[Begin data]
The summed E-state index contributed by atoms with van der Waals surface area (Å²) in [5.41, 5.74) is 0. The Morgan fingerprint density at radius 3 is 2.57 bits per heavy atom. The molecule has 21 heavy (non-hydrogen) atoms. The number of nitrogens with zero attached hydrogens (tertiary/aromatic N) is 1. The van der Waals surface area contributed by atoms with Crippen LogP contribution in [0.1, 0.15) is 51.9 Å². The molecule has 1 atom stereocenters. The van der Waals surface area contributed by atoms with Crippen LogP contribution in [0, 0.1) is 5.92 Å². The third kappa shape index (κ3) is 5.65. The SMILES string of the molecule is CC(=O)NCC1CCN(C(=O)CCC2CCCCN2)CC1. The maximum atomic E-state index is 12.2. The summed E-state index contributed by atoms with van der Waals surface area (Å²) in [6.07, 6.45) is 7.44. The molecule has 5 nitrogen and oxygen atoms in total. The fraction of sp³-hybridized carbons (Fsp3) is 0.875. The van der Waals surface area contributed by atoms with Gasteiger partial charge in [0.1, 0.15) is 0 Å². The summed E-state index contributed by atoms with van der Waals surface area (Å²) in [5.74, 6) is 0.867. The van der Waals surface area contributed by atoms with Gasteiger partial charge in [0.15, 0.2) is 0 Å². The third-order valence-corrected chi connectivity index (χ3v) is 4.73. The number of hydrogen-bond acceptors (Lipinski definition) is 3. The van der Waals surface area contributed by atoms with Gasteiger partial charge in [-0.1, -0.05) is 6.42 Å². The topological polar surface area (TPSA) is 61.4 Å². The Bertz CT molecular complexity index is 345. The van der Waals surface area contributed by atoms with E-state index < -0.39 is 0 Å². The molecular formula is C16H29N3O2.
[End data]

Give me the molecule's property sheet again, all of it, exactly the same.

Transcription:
The summed E-state index contributed by atoms with van der Waals surface area (Å²) in [5.41, 5.74) is 0. The Morgan fingerprint density at radius 3 is 2.57 bits per heavy atom. The molecule has 21 heavy (non-hydrogen) atoms. The number of nitrogens with zero attached hydrogens (tertiary/aromatic N) is 1. The van der Waals surface area contributed by atoms with Crippen LogP contribution in [0.1, 0.15) is 51.9 Å². The molecule has 1 atom stereocenters. The van der Waals surface area contributed by atoms with Crippen LogP contribution in [0, 0.1) is 5.92 Å². The third kappa shape index (κ3) is 5.65. The SMILES string of the molecule is CC(=O)NCC1CCN(C(=O)CCC2CCCCN2)CC1. The maximum atomic E-state index is 12.2. The summed E-state index contributed by atoms with van der Waals surface area (Å²) in [6.07, 6.45) is 7.44. The molecule has 5 nitrogen and oxygen atoms in total. The fraction of sp³-hybridized carbons (Fsp3) is 0.875. The van der Waals surface area contributed by atoms with Gasteiger partial charge in [0.1, 0.15) is 0 Å². The summed E-state index contributed by atoms with van der Waals surface area (Å²) in [5.74, 6) is 0.867. The van der Waals surface area contributed by atoms with Gasteiger partial charge in [0.15, 0.2) is 0 Å². The third-order valence-corrected chi connectivity index (χ3v) is 4.73. The number of hydrogen-bond acceptors (Lipinski definition) is 3. The van der Waals surface area contributed by atoms with Gasteiger partial charge in [-0.1, -0.05) is 6.42 Å². The topological polar surface area (TPSA) is 61.4 Å². The Bertz CT molecular complexity index is 345. The van der Waals surface area contributed by atoms with E-state index < -0.39 is 0 Å². The molecular formula is C16H29N3O2.